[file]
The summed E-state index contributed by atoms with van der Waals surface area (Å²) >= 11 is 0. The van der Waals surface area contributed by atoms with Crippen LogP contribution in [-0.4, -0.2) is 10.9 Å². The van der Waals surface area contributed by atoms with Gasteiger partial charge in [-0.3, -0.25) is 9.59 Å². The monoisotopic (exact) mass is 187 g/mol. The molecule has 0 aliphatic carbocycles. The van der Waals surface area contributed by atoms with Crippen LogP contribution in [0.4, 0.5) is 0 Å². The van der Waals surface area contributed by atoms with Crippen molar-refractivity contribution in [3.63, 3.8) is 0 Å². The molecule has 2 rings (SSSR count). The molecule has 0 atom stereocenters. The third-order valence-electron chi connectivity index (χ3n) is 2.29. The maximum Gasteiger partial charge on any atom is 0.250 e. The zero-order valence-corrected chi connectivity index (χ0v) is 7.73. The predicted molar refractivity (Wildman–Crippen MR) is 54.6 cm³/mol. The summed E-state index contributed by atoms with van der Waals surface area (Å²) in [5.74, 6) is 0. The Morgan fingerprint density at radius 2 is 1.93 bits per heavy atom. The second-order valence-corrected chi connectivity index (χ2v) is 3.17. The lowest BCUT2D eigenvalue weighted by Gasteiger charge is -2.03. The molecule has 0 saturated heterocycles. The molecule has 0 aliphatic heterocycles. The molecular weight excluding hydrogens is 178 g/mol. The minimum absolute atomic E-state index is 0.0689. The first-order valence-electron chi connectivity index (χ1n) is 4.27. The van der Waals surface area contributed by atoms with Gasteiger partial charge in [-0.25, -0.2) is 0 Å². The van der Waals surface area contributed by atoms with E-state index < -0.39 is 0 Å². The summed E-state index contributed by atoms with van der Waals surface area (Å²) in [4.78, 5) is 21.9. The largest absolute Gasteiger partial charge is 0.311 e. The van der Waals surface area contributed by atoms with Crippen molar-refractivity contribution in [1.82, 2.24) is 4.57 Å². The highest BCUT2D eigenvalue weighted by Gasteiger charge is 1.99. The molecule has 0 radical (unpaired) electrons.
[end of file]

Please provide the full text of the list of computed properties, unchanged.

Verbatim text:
The summed E-state index contributed by atoms with van der Waals surface area (Å²) >= 11 is 0. The van der Waals surface area contributed by atoms with Crippen LogP contribution in [-0.4, -0.2) is 10.9 Å². The van der Waals surface area contributed by atoms with Gasteiger partial charge in [-0.3, -0.25) is 9.59 Å². The monoisotopic (exact) mass is 187 g/mol. The molecule has 0 aliphatic carbocycles. The van der Waals surface area contributed by atoms with Crippen LogP contribution in [0.4, 0.5) is 0 Å². The van der Waals surface area contributed by atoms with Crippen molar-refractivity contribution in [3.63, 3.8) is 0 Å². The molecule has 2 rings (SSSR count). The molecule has 0 atom stereocenters. The third-order valence-electron chi connectivity index (χ3n) is 2.29. The maximum Gasteiger partial charge on any atom is 0.250 e. The zero-order valence-corrected chi connectivity index (χ0v) is 7.73. The predicted molar refractivity (Wildman–Crippen MR) is 54.6 cm³/mol. The summed E-state index contributed by atoms with van der Waals surface area (Å²) in [5.74, 6) is 0. The Morgan fingerprint density at radius 2 is 1.93 bits per heavy atom. The second-order valence-corrected chi connectivity index (χ2v) is 3.17. The lowest BCUT2D eigenvalue weighted by Gasteiger charge is -2.03. The molecule has 0 saturated heterocycles. The molecule has 0 aliphatic heterocycles. The molecular weight excluding hydrogens is 178 g/mol. The minimum absolute atomic E-state index is 0.0689. The first-order valence-electron chi connectivity index (χ1n) is 4.27. The van der Waals surface area contributed by atoms with Gasteiger partial charge in [-0.25, -0.2) is 0 Å². The van der Waals surface area contributed by atoms with E-state index < -0.39 is 0 Å². The summed E-state index contributed by atoms with van der Waals surface area (Å²) in [4.78, 5) is 21.9. The largest absolute Gasteiger partial charge is 0.311 e. The van der Waals surface area contributed by atoms with Crippen molar-refractivity contribution in [1.82, 2.24) is 4.57 Å². The highest BCUT2D eigenvalue weighted by Gasteiger charge is 1.99. The molecule has 0 radical (unpaired) electrons.